Protesting and policing – can the two overlap?
Gay Pride may have drifted from its anti-establishment roots but is still a protest, a vitally important event for highlighting LGBTQ+ issues.
This year, for the first time, uniformed members of an Garda Síochána have been allowed march in Dublin’s Pride parade at the end of June.
It’s a hugely important step forward for the organisation, says Lora Bolger, an out gay woman who has been in the force for over 20 years.
There was a time, she tells us, when she hid her sexuality at work.
“This is going to sound bonkers but I thought, you can’t be gay and be a guard, you have to be straight.”
Her identity began to weigh on her after she was posted in Dublin’s Pearse St Garda station when she was in her 20s.
“I was getting my head around who I was but because I was a Garda I was terrified someone would see me [out with women] because obviously I wasn’t out in work.
“Even I used to go to gay bars but I’d make my friends go out and check there was no-one outside before coming out.
“I was just so paranoid, making up things like, ‘Oh, I went to this pub last night,’.
“You’re kind of living a double life, which isn’t healthy for anybody.”
Still, Lora insists it was her own worries rather than anything at work that kept her from coming out.
She was unsure of how her parents would react – but falling ill unexpectedly changed things.
Lora came out to her family after having heart surgery and say it was an “unbelievable” weight off her shoulders.
“The fact that I was so sick, it gave them this perspective on things.
“Once they knew, it didn’t matter about anyone else.”
Was there any reaction from her colleagues after she came out?
Not really, she says.
“I wouldn’t have been that vocal about it, I was private enough about it but if someone asked me, I told them.”
“Anywhere in life, not everyone is going to be completely embracing and understanding and there’s bound to be people who do have issues,” she says, diplomatically.
Still, not every gay guard has had as positive of an experience.
“I’ve spoken to retired members who were brought in for questioning about whether they were gay by their colleagues, which must have been just horrendous,” Lora says.
“Or those who went through things like a partner’s death but couldn’t speak to anyone about it and tried to deal with it in complete secrecy and maintain a front in work.”
This context makes the official Garda involvement in this year’s Pride all the more significant.
As a founding member of G-Force, a support organisation for gay Gardaí, Lora applied for members to be able to march in the parade in uniform in 2012 when Dublin hosted the European Gay Police Association Conference.An Garda Síochana/ Twitter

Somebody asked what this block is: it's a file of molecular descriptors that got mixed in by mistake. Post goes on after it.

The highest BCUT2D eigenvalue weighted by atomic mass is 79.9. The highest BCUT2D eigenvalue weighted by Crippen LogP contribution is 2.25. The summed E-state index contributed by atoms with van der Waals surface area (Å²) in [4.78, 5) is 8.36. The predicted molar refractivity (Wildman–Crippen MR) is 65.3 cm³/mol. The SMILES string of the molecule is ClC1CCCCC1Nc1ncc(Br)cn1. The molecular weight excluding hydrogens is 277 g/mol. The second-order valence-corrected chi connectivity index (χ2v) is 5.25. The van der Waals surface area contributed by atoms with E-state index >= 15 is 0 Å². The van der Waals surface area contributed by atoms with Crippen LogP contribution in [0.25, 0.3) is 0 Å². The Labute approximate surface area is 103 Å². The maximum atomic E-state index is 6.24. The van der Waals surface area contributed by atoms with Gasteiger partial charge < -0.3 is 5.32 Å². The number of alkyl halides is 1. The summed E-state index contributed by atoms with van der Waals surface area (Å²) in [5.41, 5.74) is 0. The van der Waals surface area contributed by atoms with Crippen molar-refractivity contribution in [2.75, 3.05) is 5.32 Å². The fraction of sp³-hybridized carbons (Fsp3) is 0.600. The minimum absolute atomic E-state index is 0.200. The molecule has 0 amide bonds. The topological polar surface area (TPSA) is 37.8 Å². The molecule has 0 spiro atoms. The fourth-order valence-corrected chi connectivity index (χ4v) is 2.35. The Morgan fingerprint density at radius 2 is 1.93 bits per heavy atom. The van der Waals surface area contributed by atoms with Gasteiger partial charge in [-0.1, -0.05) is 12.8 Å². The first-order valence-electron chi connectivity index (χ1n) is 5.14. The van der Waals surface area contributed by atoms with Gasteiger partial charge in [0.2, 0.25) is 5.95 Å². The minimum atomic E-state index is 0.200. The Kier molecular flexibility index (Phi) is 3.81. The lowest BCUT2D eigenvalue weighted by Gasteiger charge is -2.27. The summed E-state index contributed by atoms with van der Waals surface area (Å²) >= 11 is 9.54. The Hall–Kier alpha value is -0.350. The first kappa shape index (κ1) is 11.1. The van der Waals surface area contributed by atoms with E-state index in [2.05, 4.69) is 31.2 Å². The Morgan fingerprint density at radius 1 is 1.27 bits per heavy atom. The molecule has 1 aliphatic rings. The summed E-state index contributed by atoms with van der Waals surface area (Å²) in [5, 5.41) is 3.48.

The request was denied. Lora never found out why. She and other members did take part that year but not in uniform.
The decision for 2019, as far as she’s aware, came from “on high” and wasn’t sought out by members of the force.
Why are things different now?
“I don’t know,” she says.
“Maybe it’s because we have a new commissioner and because there’s a big recruitment drive on and they’re trying to be more embracing of diversity.”
Overall she’s very happy that Gardaí can now march in an official capacity.
“It’s just an acknowledgement that the guards are more open, they are embracing of everyone in society and all strands of diversity.
“It’s important when you’re policing that you do reflect the society you’re policing.”
“Gardaí have to put the work in.”
Reaction to the news of the Garda participation has been mixed.
Paula Fagan, CEO of LGBT Ireland, says that she does welcome uniformed Gardaí taking part in Pride but thinks that the move needs to be backed up with changes in the system.
Her organisation wants to see all Gardaí, as well as civil servants, specifically trained in LGBTQ+ inclusion.
“We want guards to be saying we are inclusive, we will treat you with confidence, we understand the complexities involved but to do that they have to put the work in.
“It can’t just be one or two people in the force.”
Though lots of gay and trans people have had positive experiences with the Gardaí, she continues, many are still afraid to report crimes.
A “common thing”, Paula tells us, is gay people being blackmailed with intimate photos, particularly those who aren’t out, and being “terrified to go to the guards.”
There’s also a need for more dedicated LGBTQ+ liaison officers, Paula says.
“Someone very visibly to be out in the community, going to events so that when people are in difficult situations, they can say, ‘I know that guard’ so there’s trust.
“I’m hopeful but I haven’t seen concrete actions as yet.”
There is no official training on LGBTQ+ issues for Gardaí, Lora says, but G-Force has run programmes around the country for guards “with an interest in the area”.
She says she understands why some might be object to the Garda involvement in Pride, acknowledging that “certain groups wouldn’t have had the greatest experiences with guards.”
“You can’t please everyone but I think it’s a positive step forward.
“I also think having Gardaí in the parade will be positive for young gay kids to see and start their relationship with us in a positive light.”
Lora now wants people to give guards a chance to show that they respect LGBTQ+ people and the issues they face.
“There are a lot of guards out there who are good at their job. They mightn’t understand the exact language to use but they’ll be sensitive and you can explain to them.
“I would still encourage people to keep reporting, give guards a chance and if you’re not happy with how you’re being dealt with, you can make a complaint.”